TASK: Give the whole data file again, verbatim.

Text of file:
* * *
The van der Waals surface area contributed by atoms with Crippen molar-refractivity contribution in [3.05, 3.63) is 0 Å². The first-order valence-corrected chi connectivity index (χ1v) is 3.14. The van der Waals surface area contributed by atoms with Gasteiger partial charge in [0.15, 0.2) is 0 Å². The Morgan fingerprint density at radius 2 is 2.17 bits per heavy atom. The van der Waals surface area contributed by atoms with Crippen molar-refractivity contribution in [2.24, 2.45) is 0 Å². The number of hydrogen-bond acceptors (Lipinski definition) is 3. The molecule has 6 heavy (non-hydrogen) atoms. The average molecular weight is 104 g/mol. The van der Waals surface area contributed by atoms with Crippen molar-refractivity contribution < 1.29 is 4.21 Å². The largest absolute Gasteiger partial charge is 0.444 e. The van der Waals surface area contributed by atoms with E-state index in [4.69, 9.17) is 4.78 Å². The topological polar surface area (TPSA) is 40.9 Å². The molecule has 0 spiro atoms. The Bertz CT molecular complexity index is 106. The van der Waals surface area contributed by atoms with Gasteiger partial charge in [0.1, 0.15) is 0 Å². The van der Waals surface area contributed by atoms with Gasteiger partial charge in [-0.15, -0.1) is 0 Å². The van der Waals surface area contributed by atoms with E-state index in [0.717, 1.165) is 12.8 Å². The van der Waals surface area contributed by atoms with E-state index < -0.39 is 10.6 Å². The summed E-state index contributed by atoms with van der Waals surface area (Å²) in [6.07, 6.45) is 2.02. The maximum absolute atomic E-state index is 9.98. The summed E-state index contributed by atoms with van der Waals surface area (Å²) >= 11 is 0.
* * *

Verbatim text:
The van der Waals surface area contributed by atoms with Crippen molar-refractivity contribution in [3.05, 3.63) is 0 Å². The first-order valence-corrected chi connectivity index (χ1v) is 3.14. The van der Waals surface area contributed by atoms with Gasteiger partial charge in [0.15, 0.2) is 0 Å². The Morgan fingerprint density at radius 2 is 2.17 bits per heavy atom. The van der Waals surface area contributed by atoms with Crippen molar-refractivity contribution in [2.24, 2.45) is 0 Å². The number of hydrogen-bond acceptors (Lipinski definition) is 3. The molecule has 6 heavy (non-hydrogen) atoms. The average molecular weight is 104 g/mol. The van der Waals surface area contributed by atoms with Crippen molar-refractivity contribution < 1.29 is 4.21 Å². The largest absolute Gasteiger partial charge is 0.444 e. The van der Waals surface area contributed by atoms with E-state index in [4.69, 9.17) is 4.78 Å². The topological polar surface area (TPSA) is 40.9 Å². The molecule has 0 spiro atoms. The Bertz CT molecular complexity index is 106. The van der Waals surface area contributed by atoms with Gasteiger partial charge in [0.1, 0.15) is 0 Å². The van der Waals surface area contributed by atoms with Gasteiger partial charge in [-0.15, -0.1) is 0 Å². The van der Waals surface area contributed by atoms with E-state index in [0.717, 1.165) is 12.8 Å². The van der Waals surface area contributed by atoms with E-state index < -0.39 is 10.6 Å². The summed E-state index contributed by atoms with van der Waals surface area (Å²) in [6.07, 6.45) is 2.02. The maximum absolute atomic E-state index is 9.98. The summed E-state index contributed by atoms with van der Waals surface area (Å²) >= 11 is 0.